Lauriston Farm

Lauriston's Birdlife

The birds have always been a highlight at Lauriston Farm partly because being so close to the sea it offers a refuge to species which feed on the intertidal zone like curlew, redshank and oystercatcher. But also because the fields are relatively undisturbed by people and dogs so the birds can retreat to the northern and middle fields at high tide and wait for the tide to turn when they can return to the shore to feed.
House Sparrow


In the summer and autumn seeing around 120 curlew was not unusual roosting in the lower (northern) field or in the middle field. Lapwing and oystercatcher were frequent visitors feeding and roosting around the wetland area in the north. This wetland is interesting as it appears to have formed around the same time as the main sewer was installed running from west to east through the North field. If anyone knows the history of the wetland we would love to know more. The last time I was at the farm was in November. The grass had grown significantly since the final silage cut in the summer and I flushed a snipe no doubt attracted by the long grass and good cover. I can’t get to Lauriston Farm during lockdown as I stay outside of Edinburgh but a couple of local birdwatchers have given me some recent records.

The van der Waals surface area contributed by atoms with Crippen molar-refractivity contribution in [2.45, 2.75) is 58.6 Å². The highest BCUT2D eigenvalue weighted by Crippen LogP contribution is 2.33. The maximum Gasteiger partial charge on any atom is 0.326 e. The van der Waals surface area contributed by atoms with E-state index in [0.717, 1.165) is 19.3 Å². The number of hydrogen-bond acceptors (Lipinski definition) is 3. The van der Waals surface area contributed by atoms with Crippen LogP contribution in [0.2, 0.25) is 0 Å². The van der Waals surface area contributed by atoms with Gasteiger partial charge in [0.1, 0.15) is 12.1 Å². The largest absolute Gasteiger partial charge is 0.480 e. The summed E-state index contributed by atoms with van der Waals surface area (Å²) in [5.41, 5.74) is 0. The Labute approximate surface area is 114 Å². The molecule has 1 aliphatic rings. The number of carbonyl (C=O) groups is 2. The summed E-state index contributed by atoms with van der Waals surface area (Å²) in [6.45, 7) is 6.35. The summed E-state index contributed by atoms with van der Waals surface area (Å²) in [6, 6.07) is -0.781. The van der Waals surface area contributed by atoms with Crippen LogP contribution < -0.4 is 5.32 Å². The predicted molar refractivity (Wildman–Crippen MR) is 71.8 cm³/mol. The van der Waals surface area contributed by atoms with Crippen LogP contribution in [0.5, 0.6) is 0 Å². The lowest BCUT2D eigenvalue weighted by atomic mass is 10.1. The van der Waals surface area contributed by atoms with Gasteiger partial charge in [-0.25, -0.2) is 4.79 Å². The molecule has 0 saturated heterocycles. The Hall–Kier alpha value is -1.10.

Steve reports sightings of redshank and knot in the area, a few redwing which are thrushes visiting for the winter from Iceland and abundant songbirds including blue tit, great tit, coal tit and long-tailed tit. He also spotted brent geese a few weeks ago on the foreshore. Brent geese are compact around the size of a mallard with a dark head and a small white neck patch – well worth looking out for. Another local bird watcher has also spotted snipe plus geese and around 60 curlew in the middle field around a month ago plus buzzard and raven as well as fieldfare – another thrush from Scandinavia spending the winter in Scotland. 

The aim of management at Lauriston Farm will be to enhance habitat for coastal and farmland birds by keeping the northern part of the farm relatively open to support waders and geese and in the rest of the farm to create more structural and plant species diversity to encourage more breeding and overwintering birds.

Thanks to Steve Marlow and Lee McPherson for their recent sightings and to Steve for the photos. We would love to hear about any good wildlife sightings at Lauriston Farm so please get in touch if you spot anything. If you are out walking and see flocks of birds in the lower fields try and avoid disturbing them by going round the edge and avoiding the northern part of the site.
Curlews hunkering down in the snow

Top image: Redwing

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